They have large compound eyes and will see you meters away. If you approach near to them, they try to hide behind the leaf or branches, but will still peep at you by either one of their large eyes.
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For more information on insect body parts, please see the Insect Scientific Page
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The Giant Grasshoppers can do large damage to plantation. The first picture show a big hole on a leaf that the Giant Grasshopper consumed  within a morning. The second shows the grasshopper eating the flowers. They will feed on most kind of flash plant materials.
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They have strong mouth parts to cut the leaves from the edge. They are mostly solitary, but if condition is favour, such as in nurseries, they can be very large in number. They can be pest of shrubs and trees in gardens in Brisbane. Their close relative, within the same family, the Locust Chortoicetes terminifera is the famous plague which can build up in number, do big damages and migrate widely over Australia.
If you approach near to them, they hide behind the leaf or branches and hardly can be seen.
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Last instar Giant Grasshopper nymph
Body length 60mm
They have a single generation per year. Eggs are 5 mm in length and are laid in pods up to 90 mm deep in moist soil during early summer. The nymphs go through seven instars stages over a three months period. They become adults in late summer and autumn. We have taken some pictures to record their grow in one season. Notice that those pictures are taken in our back yard during the summer, they are not necessary the same grasshopper. Although they grew in about the same rate and about the same size.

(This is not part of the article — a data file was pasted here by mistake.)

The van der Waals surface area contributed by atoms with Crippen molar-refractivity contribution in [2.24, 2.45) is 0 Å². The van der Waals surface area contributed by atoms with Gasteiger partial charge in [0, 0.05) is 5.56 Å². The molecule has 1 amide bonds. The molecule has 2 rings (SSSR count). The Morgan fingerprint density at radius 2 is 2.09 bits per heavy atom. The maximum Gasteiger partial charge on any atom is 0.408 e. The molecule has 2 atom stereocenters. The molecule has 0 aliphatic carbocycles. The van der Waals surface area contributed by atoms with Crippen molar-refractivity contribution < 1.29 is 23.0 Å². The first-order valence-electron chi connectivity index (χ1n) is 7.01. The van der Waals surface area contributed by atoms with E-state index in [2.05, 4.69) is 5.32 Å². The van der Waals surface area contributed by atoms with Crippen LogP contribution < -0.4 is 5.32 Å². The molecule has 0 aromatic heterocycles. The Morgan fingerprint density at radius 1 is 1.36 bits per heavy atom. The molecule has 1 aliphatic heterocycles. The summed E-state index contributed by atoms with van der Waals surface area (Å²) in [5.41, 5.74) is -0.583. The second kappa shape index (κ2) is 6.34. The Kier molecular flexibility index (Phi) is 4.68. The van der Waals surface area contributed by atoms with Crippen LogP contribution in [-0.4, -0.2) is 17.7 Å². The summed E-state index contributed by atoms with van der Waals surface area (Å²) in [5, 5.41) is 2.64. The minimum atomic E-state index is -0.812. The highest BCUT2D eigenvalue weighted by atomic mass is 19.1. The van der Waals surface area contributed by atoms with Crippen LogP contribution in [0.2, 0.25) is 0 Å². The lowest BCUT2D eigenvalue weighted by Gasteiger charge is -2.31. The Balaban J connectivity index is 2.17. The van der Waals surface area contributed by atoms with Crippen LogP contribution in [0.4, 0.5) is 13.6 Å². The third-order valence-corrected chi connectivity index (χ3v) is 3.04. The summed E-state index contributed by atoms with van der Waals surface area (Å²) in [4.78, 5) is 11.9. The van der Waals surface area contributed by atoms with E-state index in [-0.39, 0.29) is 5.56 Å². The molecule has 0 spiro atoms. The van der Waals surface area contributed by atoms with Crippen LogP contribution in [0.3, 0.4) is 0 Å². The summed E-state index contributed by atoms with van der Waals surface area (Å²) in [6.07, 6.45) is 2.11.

8mm 22/01/2001                                                 15mm 09/02/2001                                                30mm 18/02/2001   
60mm 21/03/2001                                               80mm 22/03/2001
The two pictures show the empty skin and the grasshopper just come out from its last moulting. The grasshopper is hanging on the plant and waiting for its wings to expand and dry. Notice the body colour is still pale in colour. 
80mm 27/03/2001                                               19/08/2001                                                           24/08/2001
Early spring - mating season.
After a few days, most part of the body changed to greyish green, the colour of an adult.
The adults grasshoppers hibernate during the winter (Australia mid-winter in July). Actually they are still active in winter, but not as active as in summer. They still feed on plants and come out for sun bathing during day time. But spend most of the time in hiding. 
Then the female will lay eggs in the soil. The young grasshoppers usually hatch with mid-summer rains, and than start the next generation. The grasshoppers mating ritual is nothing like are human customs of marriage and the exchange of tungsten wedding bands.
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8mm, 08/12/2001, the young Giant Grasshopper and its first meal. 
On early summer 2001, we saw the young Giant Grasshopper appeared on the plants in our backyard. On a 1 meter high plant, we easily found over 20 of them feeding on leaves. However, we also found a praying mantid and three Lynx Spiders hunting against them.  

1. Insects of Australia, CSIRO, Division of Entomology, Melbourne University Press, 2nd Edition 1991, p391.
2. Grasshopper Country - the Abundant Orthopteroid Insects of Australia, D Rentz, UNSW Press, 1996, p192.
3. A Guide to Australian Grasshoppers and Locusts - DCF Rentz, RC Lewis, YN Su and MS Upton, 2003, p339. 

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Last updated: January 27, 2013.